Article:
Explorer details finding missing body on Everest

Travis Reed

It wasn’t reaching the summit of Mt. Everest in June that made Conrad Anker famous; it was what he found along the way: the body of famed mountaineer Sir George Mallory.
Anker was at the University on Monday to promote his new book, “The Lost Explorer: Finding Mallory on Everest.” He gave a slide-show presentation of the Everest expedition to an audience of about 500 students and community members.
In the presentation, Anker highlighted the physical and mental trials climbers face when taking on a mountain like Everest.
“When you get to the mountain, it’s desolate and dry,” he said. “But even though not much is growing, the fire within to climb it rises every day.”
Unlike many of his predecessors, Anker was part of a six-member expedition group that shared a larger mission than simply reaching the 29,035 peak: to find the body of Sir George Mallory, an English climber who disappeared on the mountain in May 1924.
Ever since Mallory and crew member Sandy Irvine disappeared on the mountain more than 75 years ago, climbing buffs have debated whether the climbers met their deaths after or before reaching the summit.
When approaching the same summit just months ago, Anker said he and his crew were daunted by the tasks of conquering the mountain and finding their ill-fated predecessors.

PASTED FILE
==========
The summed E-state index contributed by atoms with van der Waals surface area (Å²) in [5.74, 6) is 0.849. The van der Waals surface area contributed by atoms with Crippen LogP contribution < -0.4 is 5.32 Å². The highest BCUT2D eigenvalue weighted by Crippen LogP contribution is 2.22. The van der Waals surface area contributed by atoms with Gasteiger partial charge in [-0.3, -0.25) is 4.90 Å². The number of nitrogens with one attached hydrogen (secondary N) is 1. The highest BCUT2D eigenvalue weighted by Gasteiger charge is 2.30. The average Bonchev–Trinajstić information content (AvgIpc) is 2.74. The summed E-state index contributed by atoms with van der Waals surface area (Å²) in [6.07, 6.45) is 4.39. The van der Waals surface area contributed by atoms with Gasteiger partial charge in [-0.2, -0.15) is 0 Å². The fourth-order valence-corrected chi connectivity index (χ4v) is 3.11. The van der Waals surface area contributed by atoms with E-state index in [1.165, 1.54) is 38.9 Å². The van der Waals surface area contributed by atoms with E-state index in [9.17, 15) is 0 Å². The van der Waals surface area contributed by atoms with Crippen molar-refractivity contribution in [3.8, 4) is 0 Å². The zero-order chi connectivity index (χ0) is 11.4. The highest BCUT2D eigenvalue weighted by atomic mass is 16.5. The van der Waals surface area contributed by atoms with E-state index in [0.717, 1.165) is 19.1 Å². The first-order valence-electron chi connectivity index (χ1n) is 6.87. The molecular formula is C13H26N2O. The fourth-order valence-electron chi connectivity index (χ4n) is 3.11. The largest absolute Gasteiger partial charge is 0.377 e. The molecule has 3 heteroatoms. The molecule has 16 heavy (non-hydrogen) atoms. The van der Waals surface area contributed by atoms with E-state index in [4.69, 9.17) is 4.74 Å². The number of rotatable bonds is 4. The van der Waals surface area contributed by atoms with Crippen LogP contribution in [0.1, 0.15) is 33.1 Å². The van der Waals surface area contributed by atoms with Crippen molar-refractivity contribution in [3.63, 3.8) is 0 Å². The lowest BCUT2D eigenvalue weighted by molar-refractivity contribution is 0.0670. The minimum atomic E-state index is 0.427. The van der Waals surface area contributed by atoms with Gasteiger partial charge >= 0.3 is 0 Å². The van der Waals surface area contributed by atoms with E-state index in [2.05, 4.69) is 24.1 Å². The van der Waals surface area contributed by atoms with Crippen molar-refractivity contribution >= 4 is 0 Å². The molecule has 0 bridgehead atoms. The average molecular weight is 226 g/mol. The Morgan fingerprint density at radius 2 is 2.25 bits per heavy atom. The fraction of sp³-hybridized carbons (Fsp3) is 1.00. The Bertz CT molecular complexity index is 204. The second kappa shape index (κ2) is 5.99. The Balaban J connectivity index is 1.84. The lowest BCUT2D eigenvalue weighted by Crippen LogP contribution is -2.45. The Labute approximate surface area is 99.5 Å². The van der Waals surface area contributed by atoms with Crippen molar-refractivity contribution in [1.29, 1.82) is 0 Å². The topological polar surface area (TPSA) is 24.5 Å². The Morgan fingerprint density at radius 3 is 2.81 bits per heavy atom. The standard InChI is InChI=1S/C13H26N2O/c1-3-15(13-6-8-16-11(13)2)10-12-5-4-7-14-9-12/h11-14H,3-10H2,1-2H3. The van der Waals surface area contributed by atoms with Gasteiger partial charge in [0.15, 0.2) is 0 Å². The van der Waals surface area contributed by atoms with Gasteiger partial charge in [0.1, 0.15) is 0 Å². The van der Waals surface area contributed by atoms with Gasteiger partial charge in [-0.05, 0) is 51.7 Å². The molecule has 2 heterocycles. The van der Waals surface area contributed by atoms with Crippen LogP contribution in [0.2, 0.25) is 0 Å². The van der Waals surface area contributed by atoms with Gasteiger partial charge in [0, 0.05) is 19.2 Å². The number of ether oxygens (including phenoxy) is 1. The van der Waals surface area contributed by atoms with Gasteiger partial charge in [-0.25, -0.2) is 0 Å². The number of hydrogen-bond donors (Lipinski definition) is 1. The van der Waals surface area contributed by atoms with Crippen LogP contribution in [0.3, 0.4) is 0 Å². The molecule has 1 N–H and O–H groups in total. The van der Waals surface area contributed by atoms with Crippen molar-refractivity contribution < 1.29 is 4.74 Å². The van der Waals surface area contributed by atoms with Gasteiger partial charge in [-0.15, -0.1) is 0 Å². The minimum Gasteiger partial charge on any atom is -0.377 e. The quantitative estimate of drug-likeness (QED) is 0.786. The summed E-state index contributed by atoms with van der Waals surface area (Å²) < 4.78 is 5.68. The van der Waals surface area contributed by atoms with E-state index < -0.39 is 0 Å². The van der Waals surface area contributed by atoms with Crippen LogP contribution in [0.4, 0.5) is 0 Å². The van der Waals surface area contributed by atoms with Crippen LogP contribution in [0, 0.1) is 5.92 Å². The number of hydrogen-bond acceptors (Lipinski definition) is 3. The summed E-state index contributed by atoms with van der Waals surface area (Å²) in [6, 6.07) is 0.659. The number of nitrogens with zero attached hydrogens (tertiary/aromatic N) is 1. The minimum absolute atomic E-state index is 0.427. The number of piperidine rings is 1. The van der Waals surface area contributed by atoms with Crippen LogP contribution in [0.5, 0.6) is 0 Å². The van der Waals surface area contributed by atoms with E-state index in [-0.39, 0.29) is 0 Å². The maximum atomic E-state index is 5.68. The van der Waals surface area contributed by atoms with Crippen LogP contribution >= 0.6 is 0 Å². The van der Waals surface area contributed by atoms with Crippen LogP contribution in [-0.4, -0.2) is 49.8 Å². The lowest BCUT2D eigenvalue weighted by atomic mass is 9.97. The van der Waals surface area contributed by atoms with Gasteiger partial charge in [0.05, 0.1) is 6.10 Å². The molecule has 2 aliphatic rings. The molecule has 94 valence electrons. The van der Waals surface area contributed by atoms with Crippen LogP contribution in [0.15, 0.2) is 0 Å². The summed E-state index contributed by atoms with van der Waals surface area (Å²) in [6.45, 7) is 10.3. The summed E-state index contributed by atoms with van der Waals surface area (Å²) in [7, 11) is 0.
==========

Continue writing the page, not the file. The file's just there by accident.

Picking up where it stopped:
“When I left, my friend thought we’d have the same opportunity of finding (Mallory) as finding a needle in a haystack, but it was still an opportunity to go to Everest,” he said. “I honestly didn’t expect to find him.”
Though Anker was on the expedition for his climbing ability, it was he who eventually found the body.
Although he says he’s pleased with the mission’s final outcome, he wishes it had come under different circumstances.
“If I could turn back the clock, I wish it wasn’t me who found him,” Anker said. “It’s not something I want to be remembered for.”
Even with Mallory’s body and belongings as evidence, the debate about his reaching the summit still rages on.
According to Anker, the expedition was more than successful even without those answers.
“If we can take a little bit of what they did, we’ve done something good,” he said. “What’s important is not whether or not they made it, but that they tried.”

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